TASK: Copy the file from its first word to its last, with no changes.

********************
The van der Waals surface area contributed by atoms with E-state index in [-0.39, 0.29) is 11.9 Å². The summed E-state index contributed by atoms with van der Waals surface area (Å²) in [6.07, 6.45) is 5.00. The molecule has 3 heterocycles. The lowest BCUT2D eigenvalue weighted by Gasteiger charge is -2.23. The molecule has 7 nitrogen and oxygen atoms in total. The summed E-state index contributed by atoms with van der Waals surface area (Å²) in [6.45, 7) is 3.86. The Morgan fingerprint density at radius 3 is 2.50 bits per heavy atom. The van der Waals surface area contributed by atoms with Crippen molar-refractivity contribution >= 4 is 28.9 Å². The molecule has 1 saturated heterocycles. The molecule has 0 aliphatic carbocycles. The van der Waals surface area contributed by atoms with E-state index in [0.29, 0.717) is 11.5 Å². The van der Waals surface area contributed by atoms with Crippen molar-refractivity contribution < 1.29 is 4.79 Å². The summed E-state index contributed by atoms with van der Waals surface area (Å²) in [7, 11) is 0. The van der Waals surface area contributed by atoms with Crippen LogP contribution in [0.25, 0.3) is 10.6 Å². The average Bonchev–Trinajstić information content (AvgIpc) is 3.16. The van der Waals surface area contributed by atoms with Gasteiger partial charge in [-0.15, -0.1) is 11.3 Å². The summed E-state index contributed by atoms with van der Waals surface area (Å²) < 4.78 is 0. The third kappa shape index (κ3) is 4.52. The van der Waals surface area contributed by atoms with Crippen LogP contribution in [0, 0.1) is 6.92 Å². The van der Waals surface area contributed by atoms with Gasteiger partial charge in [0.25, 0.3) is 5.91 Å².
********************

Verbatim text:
The van der Waals surface area contributed by atoms with E-state index in [-0.39, 0.29) is 11.9 Å². The summed E-state index contributed by atoms with van der Waals surface area (Å²) in [6.07, 6.45) is 5.00. The molecule has 3 heterocycles. The lowest BCUT2D eigenvalue weighted by Gasteiger charge is -2.23. The molecule has 7 nitrogen and oxygen atoms in total. The summed E-state index contributed by atoms with van der Waals surface area (Å²) in [6.45, 7) is 3.86. The Morgan fingerprint density at radius 3 is 2.50 bits per heavy atom. The van der Waals surface area contributed by atoms with Crippen molar-refractivity contribution >= 4 is 28.9 Å². The molecule has 1 saturated heterocycles. The molecule has 0 aliphatic carbocycles. The van der Waals surface area contributed by atoms with E-state index in [0.29, 0.717) is 11.5 Å². The van der Waals surface area contributed by atoms with Crippen molar-refractivity contribution < 1.29 is 4.79 Å². The summed E-state index contributed by atoms with van der Waals surface area (Å²) in [7, 11) is 0. The van der Waals surface area contributed by atoms with Crippen LogP contribution in [0.25, 0.3) is 10.6 Å². The average Bonchev–Trinajstić information content (AvgIpc) is 3.16. The van der Waals surface area contributed by atoms with Gasteiger partial charge in [-0.15, -0.1) is 11.3 Å². The summed E-state index contributed by atoms with van der Waals surface area (Å²) < 4.78 is 0. The third kappa shape index (κ3) is 4.52. The van der Waals surface area contributed by atoms with Crippen LogP contribution in [0, 0.1) is 6.92 Å². The van der Waals surface area contributed by atoms with Gasteiger partial charge in [0.25, 0.3) is 5.91 Å².